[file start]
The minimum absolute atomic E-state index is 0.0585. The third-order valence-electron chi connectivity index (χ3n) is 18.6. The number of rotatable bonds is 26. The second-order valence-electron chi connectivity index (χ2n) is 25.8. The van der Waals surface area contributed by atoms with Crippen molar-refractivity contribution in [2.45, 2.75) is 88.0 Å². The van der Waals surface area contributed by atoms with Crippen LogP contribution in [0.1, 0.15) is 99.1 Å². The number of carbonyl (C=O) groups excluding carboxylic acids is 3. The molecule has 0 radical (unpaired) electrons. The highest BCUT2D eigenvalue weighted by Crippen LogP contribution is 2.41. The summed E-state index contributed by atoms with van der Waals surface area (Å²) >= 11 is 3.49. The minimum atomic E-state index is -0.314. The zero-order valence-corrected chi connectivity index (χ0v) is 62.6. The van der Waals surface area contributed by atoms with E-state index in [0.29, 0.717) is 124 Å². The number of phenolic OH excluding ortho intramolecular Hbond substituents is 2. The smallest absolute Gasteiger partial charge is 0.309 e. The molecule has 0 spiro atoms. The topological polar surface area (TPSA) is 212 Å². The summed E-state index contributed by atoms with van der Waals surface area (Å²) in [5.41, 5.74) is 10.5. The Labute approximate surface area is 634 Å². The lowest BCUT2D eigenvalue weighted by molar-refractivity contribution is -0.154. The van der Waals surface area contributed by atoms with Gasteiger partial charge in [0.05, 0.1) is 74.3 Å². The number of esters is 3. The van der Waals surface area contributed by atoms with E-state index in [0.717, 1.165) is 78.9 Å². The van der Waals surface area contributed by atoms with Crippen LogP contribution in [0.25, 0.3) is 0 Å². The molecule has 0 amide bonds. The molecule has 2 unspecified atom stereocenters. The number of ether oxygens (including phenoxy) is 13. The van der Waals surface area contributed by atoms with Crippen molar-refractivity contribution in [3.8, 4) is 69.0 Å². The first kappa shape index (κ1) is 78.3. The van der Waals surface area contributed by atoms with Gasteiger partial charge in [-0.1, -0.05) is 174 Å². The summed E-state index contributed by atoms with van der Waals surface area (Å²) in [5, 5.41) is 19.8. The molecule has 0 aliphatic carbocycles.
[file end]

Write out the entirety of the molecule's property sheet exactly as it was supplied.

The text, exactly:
The minimum absolute atomic E-state index is 0.0585. The third-order valence-electron chi connectivity index (χ3n) is 18.6. The number of rotatable bonds is 26. The second-order valence-electron chi connectivity index (χ2n) is 25.8. The van der Waals surface area contributed by atoms with Crippen molar-refractivity contribution in [2.45, 2.75) is 88.0 Å². The van der Waals surface area contributed by atoms with Crippen LogP contribution in [0.1, 0.15) is 99.1 Å². The number of carbonyl (C=O) groups excluding carboxylic acids is 3. The molecule has 0 radical (unpaired) electrons. The highest BCUT2D eigenvalue weighted by Crippen LogP contribution is 2.41. The summed E-state index contributed by atoms with van der Waals surface area (Å²) >= 11 is 3.49. The minimum atomic E-state index is -0.314. The zero-order valence-corrected chi connectivity index (χ0v) is 62.6. The van der Waals surface area contributed by atoms with E-state index in [0.29, 0.717) is 124 Å². The number of phenolic OH excluding ortho intramolecular Hbond substituents is 2. The smallest absolute Gasteiger partial charge is 0.309 e. The molecule has 0 spiro atoms. The topological polar surface area (TPSA) is 212 Å². The summed E-state index contributed by atoms with van der Waals surface area (Å²) in [5.41, 5.74) is 10.5. The Labute approximate surface area is 634 Å². The lowest BCUT2D eigenvalue weighted by molar-refractivity contribution is -0.154. The van der Waals surface area contributed by atoms with Gasteiger partial charge in [0.05, 0.1) is 74.3 Å². The number of esters is 3. The van der Waals surface area contributed by atoms with E-state index in [0.717, 1.165) is 78.9 Å². The van der Waals surface area contributed by atoms with Crippen LogP contribution in [0.25, 0.3) is 0 Å². The molecule has 0 amide bonds. The molecule has 2 unspecified atom stereocenters. The number of ether oxygens (including phenoxy) is 13. The van der Waals surface area contributed by atoms with Crippen molar-refractivity contribution in [3.8, 4) is 69.0 Å². The first kappa shape index (κ1) is 78.3. The van der Waals surface area contributed by atoms with Gasteiger partial charge in [-0.1, -0.05) is 174 Å². The summed E-state index contributed by atoms with van der Waals surface area (Å²) in [5, 5.41) is 19.8. The molecule has 0 aliphatic carbocycles.